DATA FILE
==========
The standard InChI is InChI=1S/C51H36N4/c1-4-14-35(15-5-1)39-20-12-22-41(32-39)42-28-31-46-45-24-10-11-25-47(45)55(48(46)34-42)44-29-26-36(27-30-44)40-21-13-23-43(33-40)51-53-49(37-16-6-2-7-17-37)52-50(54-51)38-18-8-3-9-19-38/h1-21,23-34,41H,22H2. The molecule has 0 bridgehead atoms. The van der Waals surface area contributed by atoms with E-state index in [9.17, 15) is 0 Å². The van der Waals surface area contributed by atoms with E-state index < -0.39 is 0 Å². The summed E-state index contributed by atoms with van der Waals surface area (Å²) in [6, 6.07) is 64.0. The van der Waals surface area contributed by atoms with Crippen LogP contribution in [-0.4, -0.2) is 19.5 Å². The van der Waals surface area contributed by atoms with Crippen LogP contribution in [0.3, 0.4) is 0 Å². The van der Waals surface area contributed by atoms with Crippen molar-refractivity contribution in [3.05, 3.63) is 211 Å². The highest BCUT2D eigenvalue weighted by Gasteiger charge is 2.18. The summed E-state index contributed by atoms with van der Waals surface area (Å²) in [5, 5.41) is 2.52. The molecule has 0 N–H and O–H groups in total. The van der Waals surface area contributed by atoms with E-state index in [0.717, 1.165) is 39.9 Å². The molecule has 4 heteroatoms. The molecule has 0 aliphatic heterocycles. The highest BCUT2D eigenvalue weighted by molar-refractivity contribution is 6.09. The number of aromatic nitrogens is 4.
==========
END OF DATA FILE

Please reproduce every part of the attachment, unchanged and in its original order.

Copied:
The standard InChI is InChI=1S/C51H36N4/c1-4-14-35(15-5-1)39-20-12-22-41(32-39)42-28-31-46-45-24-10-11-25-47(45)55(48(46)34-42)44-29-26-36(27-30-44)40-21-13-23-43(33-40)51-53-49(37-16-6-2-7-17-37)52-50(54-51)38-18-8-3-9-19-38/h1-21,23-34,41H,22H2. The molecule has 0 bridgehead atoms. The van der Waals surface area contributed by atoms with E-state index in [9.17, 15) is 0 Å². The van der Waals surface area contributed by atoms with E-state index < -0.39 is 0 Å². The summed E-state index contributed by atoms with van der Waals surface area (Å²) in [6, 6.07) is 64.0. The van der Waals surface area contributed by atoms with Crippen LogP contribution in [-0.4, -0.2) is 19.5 Å². The van der Waals surface area contributed by atoms with Crippen LogP contribution in [0.3, 0.4) is 0 Å². The van der Waals surface area contributed by atoms with Crippen molar-refractivity contribution in [3.05, 3.63) is 211 Å². The highest BCUT2D eigenvalue weighted by Gasteiger charge is 2.18. The summed E-state index contributed by atoms with van der Waals surface area (Å²) in [5, 5.41) is 2.52. The molecule has 0 N–H and O–H groups in total. The van der Waals surface area contributed by atoms with E-state index in [0.717, 1.165) is 39.9 Å². The molecule has 4 heteroatoms. The molecule has 0 aliphatic heterocycles. The highest BCUT2D eigenvalue weighted by molar-refractivity contribution is 6.09. The number of aromatic nitrogens is 4.